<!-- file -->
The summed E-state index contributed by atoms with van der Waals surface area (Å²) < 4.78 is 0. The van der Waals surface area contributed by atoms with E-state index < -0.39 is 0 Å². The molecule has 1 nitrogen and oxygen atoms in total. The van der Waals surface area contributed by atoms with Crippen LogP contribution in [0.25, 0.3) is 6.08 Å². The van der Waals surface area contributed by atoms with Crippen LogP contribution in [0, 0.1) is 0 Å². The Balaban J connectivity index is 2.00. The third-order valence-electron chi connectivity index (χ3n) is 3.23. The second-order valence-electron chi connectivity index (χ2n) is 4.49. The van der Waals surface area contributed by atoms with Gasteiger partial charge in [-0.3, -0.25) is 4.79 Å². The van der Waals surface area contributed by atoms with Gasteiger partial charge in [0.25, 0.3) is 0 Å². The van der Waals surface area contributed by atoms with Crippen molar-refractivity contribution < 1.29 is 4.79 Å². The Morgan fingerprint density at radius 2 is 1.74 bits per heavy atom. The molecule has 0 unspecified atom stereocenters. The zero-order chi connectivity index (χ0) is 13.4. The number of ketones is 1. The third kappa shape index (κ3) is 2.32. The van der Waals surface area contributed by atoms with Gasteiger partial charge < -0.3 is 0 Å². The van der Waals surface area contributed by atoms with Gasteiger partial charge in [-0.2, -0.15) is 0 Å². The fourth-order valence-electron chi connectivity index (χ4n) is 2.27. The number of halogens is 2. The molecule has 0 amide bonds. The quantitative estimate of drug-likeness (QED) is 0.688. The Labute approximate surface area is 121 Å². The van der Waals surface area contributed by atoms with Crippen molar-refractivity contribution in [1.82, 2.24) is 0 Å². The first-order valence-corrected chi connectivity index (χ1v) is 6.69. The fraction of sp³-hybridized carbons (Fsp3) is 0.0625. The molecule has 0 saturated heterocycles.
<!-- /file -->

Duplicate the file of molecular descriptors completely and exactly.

The summed E-state index contributed by atoms with van der Waals surface area (Å²) < 4.78 is 0. The van der Waals surface area contributed by atoms with E-state index < -0.39 is 0 Å². The molecule has 1 nitrogen and oxygen atoms in total. The van der Waals surface area contributed by atoms with Crippen LogP contribution in [0.25, 0.3) is 6.08 Å². The van der Waals surface area contributed by atoms with Crippen LogP contribution in [0, 0.1) is 0 Å². The Balaban J connectivity index is 2.00. The third-order valence-electron chi connectivity index (χ3n) is 3.23. The second-order valence-electron chi connectivity index (χ2n) is 4.49. The van der Waals surface area contributed by atoms with Gasteiger partial charge in [-0.3, -0.25) is 4.79 Å². The van der Waals surface area contributed by atoms with Gasteiger partial charge in [0.25, 0.3) is 0 Å². The van der Waals surface area contributed by atoms with Crippen molar-refractivity contribution < 1.29 is 4.79 Å². The Morgan fingerprint density at radius 2 is 1.74 bits per heavy atom. The molecule has 0 unspecified atom stereocenters. The zero-order chi connectivity index (χ0) is 13.4. The number of ketones is 1. The third kappa shape index (κ3) is 2.32. The van der Waals surface area contributed by atoms with Gasteiger partial charge < -0.3 is 0 Å². The van der Waals surface area contributed by atoms with Gasteiger partial charge in [-0.2, -0.15) is 0 Å². The fourth-order valence-electron chi connectivity index (χ4n) is 2.27. The number of halogens is 2. The molecule has 0 amide bonds. The quantitative estimate of drug-likeness (QED) is 0.688. The Labute approximate surface area is 121 Å². The van der Waals surface area contributed by atoms with Crippen molar-refractivity contribution in [1.82, 2.24) is 0 Å². The first-order valence-corrected chi connectivity index (χ1v) is 6.69. The fraction of sp³-hybridized carbons (Fsp3) is 0.0625. The molecule has 0 saturated heterocycles.